Minitab 15 is used to employ the Taguchi method. Under the menu options of Minitab, Stat-DOE-Taguchi Design-Create Design is selected. For 3 levels of 4 factors, L9 orthogonal array is suggested which will facilitate representative Fractional Factorial Experimentation. L9 orthogonal array lists the different combinations of factors at different levels at which the response values of experiments have to be determined. 3 items, 3 periods, and 3 price breaks data are selected for experimentation.
For different combinations of the factor levels, each example is solved three times and the mean response was used in the analysis. Figure 2 shows the main effect plot of ratio and Figure 3 shows the main effect plot of means for different parameter levels of the proposed algorithms.
The ratio indicates the amount of variation present in the response variable, and the aim is to maximize it. Pc value of 0.9, Pm value of 0.3, PS value of 5000, and NG value of 500 yield the maximum value of ratio as can be seen from Figure 2. This can also be verified from Figure 3 where the above values give the best or the lowest value of objective function. Optimal parameter values of the algorithms are shown in Table 4.
4. Performance Evaluation and Comparison
Figure 4 highlights performance measures that are adopted in the research work for evaluating effectiveness of GA and ACO models and for their comparison. In order to evaluate the performance of the developed models in suggesting the most economical periodical lot sizing, taking into consideration dynamic demand and ordering, holding, and purchase cost, 8 sample data sets are developed. The data input pertains to the real industry scenario of valve manufacturing company. Data for six most important valve configurations is studied in depth and results obtained by applying both algorithms are tabulated. Performance of two algorithms is evaluated based on 4 important parameters of minimum total cost or objective function value, CPU execution time, spread between best and worst solution in the program run, and sensitivity analysis of program parameters.
Each data set can be conveniently represented as data set number (--), where is the number of items for procurement, is the period, and is the number of price breaks for discount. Typical input data for the lot sizing problem is shown in Table 5 which is for data set number 8 , where six-item procurement is considered for 3 time horizons with 3 price breaks.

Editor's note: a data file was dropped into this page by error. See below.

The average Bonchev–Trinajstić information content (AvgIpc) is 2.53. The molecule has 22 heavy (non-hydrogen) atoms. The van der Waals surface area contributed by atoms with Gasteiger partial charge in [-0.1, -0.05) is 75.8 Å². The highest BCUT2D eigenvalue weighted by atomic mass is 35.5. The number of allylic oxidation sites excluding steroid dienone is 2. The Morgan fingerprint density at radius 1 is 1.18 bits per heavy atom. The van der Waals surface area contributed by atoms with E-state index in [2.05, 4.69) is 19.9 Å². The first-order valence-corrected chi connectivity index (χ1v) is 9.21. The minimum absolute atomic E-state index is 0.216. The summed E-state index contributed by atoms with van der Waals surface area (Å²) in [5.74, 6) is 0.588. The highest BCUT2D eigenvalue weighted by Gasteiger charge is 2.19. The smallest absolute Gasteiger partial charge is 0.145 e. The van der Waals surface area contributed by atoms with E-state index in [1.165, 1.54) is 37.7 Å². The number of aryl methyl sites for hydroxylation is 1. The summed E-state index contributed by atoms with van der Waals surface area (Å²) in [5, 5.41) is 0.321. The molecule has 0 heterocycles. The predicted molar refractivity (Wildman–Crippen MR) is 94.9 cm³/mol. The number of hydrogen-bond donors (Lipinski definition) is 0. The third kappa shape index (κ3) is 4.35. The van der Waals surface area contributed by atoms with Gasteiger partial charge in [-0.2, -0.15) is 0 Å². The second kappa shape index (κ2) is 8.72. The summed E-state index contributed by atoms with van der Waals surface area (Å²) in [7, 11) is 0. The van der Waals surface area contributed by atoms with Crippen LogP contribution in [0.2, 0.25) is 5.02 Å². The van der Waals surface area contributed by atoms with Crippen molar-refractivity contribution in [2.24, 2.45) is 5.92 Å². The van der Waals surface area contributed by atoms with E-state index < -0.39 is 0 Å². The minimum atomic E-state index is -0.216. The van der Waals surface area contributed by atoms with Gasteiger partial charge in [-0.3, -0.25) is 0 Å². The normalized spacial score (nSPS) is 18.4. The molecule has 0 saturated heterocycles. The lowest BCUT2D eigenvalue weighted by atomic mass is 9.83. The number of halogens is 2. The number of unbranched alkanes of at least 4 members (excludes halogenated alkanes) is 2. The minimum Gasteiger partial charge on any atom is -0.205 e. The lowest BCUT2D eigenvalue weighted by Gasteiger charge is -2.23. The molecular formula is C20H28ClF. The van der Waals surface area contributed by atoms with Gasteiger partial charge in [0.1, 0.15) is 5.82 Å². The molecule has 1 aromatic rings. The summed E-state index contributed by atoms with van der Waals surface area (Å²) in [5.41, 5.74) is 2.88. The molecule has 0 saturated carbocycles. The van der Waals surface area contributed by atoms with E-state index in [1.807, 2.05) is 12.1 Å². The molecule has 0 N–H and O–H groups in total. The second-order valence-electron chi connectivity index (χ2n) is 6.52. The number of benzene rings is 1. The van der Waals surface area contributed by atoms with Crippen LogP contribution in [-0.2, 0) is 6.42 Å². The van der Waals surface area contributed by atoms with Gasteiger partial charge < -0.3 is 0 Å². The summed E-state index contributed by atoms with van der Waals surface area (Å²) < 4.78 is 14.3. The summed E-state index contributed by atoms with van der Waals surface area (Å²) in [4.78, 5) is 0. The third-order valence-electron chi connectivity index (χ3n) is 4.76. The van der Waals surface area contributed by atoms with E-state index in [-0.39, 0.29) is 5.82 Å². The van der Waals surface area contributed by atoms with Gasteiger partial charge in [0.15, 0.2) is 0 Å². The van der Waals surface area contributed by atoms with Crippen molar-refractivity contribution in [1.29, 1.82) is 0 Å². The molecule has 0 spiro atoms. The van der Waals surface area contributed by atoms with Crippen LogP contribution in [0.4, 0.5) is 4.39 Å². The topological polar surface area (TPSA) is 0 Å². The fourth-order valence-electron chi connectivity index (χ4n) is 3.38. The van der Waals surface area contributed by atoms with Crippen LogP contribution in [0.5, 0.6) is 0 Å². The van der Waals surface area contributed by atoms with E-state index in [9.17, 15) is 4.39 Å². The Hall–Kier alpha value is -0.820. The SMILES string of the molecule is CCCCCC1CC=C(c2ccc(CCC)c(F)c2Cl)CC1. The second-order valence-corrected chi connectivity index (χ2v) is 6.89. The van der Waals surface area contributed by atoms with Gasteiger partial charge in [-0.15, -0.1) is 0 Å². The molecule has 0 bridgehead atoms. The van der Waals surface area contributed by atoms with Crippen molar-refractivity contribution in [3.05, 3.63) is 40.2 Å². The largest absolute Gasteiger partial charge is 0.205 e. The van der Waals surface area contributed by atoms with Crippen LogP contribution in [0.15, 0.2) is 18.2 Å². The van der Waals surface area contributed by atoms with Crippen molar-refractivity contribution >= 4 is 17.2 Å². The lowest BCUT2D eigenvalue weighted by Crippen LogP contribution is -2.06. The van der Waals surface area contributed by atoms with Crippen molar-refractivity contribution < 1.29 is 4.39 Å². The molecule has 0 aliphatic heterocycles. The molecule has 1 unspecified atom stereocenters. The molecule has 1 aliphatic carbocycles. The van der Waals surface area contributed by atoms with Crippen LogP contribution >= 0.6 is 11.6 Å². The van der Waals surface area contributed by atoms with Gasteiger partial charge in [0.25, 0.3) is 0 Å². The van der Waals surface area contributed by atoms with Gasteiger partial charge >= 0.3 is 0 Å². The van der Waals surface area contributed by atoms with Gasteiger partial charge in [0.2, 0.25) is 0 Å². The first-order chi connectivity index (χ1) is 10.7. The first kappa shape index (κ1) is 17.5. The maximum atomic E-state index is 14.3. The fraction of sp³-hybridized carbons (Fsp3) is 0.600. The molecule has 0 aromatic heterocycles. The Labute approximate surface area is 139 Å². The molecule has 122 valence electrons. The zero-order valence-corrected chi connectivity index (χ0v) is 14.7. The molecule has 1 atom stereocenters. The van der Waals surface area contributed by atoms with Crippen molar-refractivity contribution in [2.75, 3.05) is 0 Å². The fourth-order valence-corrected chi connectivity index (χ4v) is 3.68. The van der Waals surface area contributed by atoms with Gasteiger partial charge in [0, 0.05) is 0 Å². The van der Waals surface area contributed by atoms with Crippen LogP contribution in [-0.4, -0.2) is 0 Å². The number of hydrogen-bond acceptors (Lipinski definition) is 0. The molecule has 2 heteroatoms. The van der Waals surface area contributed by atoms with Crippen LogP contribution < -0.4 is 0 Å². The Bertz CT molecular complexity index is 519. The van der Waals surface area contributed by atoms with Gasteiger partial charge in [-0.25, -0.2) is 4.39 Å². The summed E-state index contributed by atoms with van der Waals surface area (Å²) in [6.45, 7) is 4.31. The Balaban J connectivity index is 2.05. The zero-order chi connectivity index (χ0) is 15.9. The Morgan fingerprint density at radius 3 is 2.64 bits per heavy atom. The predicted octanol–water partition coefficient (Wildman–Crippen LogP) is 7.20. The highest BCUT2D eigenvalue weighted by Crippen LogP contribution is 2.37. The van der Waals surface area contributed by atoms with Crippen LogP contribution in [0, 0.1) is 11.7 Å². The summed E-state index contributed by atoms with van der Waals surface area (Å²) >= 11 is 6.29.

ACO and GA were run 4 times for each problem configuration. For each run, the order quantities of every item for each period are tabulated. Minimum total cost or the value of objective function which is an important performance measure is listed. The CPU execution time is also noted for each run. The spread between best and worst solution is also marked for each run. The lesser the spread, the better the algorithm. Table 6 shows the results for ACO run and Table 7 shows the results for GA run.
For data sets 1 and 2 with only one component, where the number of variables is minimum, we see that all the four runs of GA and ACO return the same results for order quantities and objective function value. Our ACO and GA prescribed the same optimal solution each time and the same solution that was obtained via exact methods using the LINDO 14 Linear Integer Programming software. Since this is a case of simple problem which involves small number of variables, the solution obtained using ACO and GA is the exact or the most optimal one.
Solving the above problem using other optimization software like GAMS or LINDO also gives the same result. This fact validates model. Having verified its ability to optimize the lot sizing, ACO and GA can now be used to solve the complex problems having more number of decision variables.
However, exact methods can not be used for large size problem because of very large number of variables involved, the program becomes unstable or takes very long time for execution.